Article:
The detection of the wake can provide substantial information about a ship, such as its size, direction, and speed of movement. In general though, ship-generated wakes in synthetic aperture radar images are associated with high sea clutter, which will cause some deterioration in the detection performance. Therefore, a wavelet correlator, based on an orthogonal basis function, is adopted. Three highpass images - horizontal, vertical, and diagonal direction - are generated for each resolution scale, followed by a process to correlate among the moduli of different scale modulus images formed from the three highpass images. The output of the correlation process is highly representative at the ship's wake edges. Comparisons with other methods indicate the superior performance of the present approach, in that not only can the wakes be detected, but their V-shaped pattern is well preserved. The second stage involves the application of the Radon transform technique to an estimation of the V-opening angle from the detected ship wakes. Ship-generated wake edges are found to be the local maxima in the wavelet transform method of several adjacent scales, and hence, the wake edge will be enhanced in the reconstructed data. The background noise is also greatly reduced. In particular, the process of spatial correlation is found to be critical. Compared to a direct Radon transform, the proposed scheme is demonstrated to be much more effective in terms of efficiency, as well as reliability, for ship wake detection in noisy backgrounds. View full abstract»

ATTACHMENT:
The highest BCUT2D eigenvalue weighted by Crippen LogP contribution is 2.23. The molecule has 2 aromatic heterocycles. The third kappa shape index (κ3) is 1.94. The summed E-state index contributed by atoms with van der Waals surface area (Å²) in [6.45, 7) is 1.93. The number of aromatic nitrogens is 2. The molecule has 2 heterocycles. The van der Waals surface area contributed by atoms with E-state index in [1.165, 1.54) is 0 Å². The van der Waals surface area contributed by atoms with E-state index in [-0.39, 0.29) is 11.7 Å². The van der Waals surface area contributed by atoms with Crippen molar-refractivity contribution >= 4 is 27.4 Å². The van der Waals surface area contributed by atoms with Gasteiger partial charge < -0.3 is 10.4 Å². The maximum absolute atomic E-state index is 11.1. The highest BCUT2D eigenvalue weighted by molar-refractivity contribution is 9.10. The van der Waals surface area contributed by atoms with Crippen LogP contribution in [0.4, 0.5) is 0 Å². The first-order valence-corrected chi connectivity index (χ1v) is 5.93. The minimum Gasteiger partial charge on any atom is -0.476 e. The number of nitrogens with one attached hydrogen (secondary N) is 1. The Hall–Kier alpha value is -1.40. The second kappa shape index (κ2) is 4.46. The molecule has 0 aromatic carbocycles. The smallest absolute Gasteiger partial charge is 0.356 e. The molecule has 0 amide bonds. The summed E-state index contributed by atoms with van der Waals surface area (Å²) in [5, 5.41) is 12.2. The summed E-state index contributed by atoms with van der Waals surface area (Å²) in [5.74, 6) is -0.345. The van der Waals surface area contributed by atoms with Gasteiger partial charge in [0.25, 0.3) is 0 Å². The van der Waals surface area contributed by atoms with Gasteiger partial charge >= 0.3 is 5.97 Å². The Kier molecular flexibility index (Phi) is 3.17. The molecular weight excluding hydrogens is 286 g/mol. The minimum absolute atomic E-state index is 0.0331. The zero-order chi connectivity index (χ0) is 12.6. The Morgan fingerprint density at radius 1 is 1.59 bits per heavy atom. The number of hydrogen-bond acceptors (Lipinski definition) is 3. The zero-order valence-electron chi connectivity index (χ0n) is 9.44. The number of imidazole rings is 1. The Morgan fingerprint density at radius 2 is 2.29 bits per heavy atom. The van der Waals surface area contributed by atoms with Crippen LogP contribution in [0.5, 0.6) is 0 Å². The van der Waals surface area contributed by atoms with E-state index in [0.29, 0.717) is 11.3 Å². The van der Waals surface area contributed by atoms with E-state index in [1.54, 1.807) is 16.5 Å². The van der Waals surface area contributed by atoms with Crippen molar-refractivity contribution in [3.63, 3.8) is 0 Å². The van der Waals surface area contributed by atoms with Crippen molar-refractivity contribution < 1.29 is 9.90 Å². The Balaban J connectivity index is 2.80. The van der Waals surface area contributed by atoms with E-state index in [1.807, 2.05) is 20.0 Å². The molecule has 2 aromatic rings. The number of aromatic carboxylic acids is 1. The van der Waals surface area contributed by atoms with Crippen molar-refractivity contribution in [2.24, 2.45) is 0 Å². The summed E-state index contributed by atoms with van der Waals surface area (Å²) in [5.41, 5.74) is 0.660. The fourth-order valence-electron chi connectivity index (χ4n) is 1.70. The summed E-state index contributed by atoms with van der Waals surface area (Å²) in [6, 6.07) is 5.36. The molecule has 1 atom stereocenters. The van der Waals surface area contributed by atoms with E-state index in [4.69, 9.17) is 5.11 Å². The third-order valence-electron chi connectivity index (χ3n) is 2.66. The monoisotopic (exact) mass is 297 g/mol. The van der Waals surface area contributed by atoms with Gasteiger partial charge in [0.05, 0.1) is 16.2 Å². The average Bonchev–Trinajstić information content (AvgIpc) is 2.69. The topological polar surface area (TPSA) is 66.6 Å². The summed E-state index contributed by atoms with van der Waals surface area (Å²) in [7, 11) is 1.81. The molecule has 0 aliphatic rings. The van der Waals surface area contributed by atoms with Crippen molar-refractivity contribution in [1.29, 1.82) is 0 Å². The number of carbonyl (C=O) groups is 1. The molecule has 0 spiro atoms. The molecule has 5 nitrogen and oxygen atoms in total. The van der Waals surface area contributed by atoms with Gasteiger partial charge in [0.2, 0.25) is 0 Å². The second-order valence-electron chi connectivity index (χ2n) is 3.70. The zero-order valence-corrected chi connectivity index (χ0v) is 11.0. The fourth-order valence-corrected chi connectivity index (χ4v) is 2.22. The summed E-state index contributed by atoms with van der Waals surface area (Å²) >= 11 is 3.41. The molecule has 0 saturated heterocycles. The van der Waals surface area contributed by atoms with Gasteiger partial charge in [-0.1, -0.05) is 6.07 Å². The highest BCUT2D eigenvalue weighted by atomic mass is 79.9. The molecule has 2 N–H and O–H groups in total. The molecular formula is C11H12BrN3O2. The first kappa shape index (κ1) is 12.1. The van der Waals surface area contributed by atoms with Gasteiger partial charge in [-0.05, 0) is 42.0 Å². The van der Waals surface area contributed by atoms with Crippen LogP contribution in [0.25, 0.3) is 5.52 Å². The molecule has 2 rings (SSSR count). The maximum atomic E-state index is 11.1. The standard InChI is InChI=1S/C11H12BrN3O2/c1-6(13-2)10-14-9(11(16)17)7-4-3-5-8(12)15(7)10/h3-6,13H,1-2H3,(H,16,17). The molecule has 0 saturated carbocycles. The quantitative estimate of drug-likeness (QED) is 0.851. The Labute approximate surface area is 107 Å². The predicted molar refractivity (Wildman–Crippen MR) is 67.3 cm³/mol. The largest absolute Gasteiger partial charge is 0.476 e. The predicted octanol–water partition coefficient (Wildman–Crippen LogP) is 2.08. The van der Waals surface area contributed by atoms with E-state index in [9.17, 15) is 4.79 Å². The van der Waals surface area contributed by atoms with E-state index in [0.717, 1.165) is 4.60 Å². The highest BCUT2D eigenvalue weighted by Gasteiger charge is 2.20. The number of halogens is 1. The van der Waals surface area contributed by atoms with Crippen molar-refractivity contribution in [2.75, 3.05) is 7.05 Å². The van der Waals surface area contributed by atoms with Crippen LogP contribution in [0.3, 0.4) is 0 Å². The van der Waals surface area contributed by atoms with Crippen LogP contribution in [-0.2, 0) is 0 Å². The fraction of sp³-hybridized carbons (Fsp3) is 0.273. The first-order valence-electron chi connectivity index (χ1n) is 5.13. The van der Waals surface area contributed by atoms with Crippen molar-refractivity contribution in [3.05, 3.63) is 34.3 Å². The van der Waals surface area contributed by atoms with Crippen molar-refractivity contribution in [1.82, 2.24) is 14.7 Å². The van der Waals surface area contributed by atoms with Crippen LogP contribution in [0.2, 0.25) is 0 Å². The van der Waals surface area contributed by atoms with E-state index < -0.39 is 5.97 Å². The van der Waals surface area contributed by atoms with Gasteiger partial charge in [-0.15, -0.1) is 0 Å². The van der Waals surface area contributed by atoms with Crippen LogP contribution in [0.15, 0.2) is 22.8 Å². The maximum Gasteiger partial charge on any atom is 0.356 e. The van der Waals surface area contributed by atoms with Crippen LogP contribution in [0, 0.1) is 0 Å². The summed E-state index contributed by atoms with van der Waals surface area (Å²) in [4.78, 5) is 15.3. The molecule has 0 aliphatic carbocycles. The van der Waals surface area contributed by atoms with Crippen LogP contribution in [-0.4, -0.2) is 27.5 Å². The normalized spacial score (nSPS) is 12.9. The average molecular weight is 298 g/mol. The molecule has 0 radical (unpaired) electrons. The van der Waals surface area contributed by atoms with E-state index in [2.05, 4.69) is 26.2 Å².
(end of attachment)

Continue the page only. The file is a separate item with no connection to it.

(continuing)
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  • A technique for mapping thermal infrared radiation variation within land cover

    Publication Year: 2003 , Page(s): 1521 - 1524
    Cited by:  Papers (1)
    Save to Project icon | Request Permissions | Click to expandQuick Abstract | PDF file iconPDF (518 KB) |  | HTML iconHTML  

    A technique for mapping the thermal infrared radiation variation within land cover using both a classification map and a thermal infrared image is proposed. Furthermore, a technique to effectively calculate the average thermal radiance for each land cover from Thematic Mapper (TM)-type sensors, which acquire high resolution of visible and near-infrared images and low resolution of thermal infrared images, was also proposed. These techniques provide useful information on processing TM-type sensors for urban heat monitoring, vegetation diagnosis monitoring, forest fire monitoring, and so forth. View full abstract»

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Aims & Scope

 

IEEE TRANSACTIONS ON GEOSCIENCE AND REMOTE SENSING (TGRS) is a monthly publication that focuses on the theory, concepts, and techniques of science and engineering as applied to sensing the land, oceans, atmosphere, and space; and the processing, interpretation, and dissemination of this information.

 

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Meet Our Editors

Editor-in-Chief
Antonio J. Plaza
University of Extremadura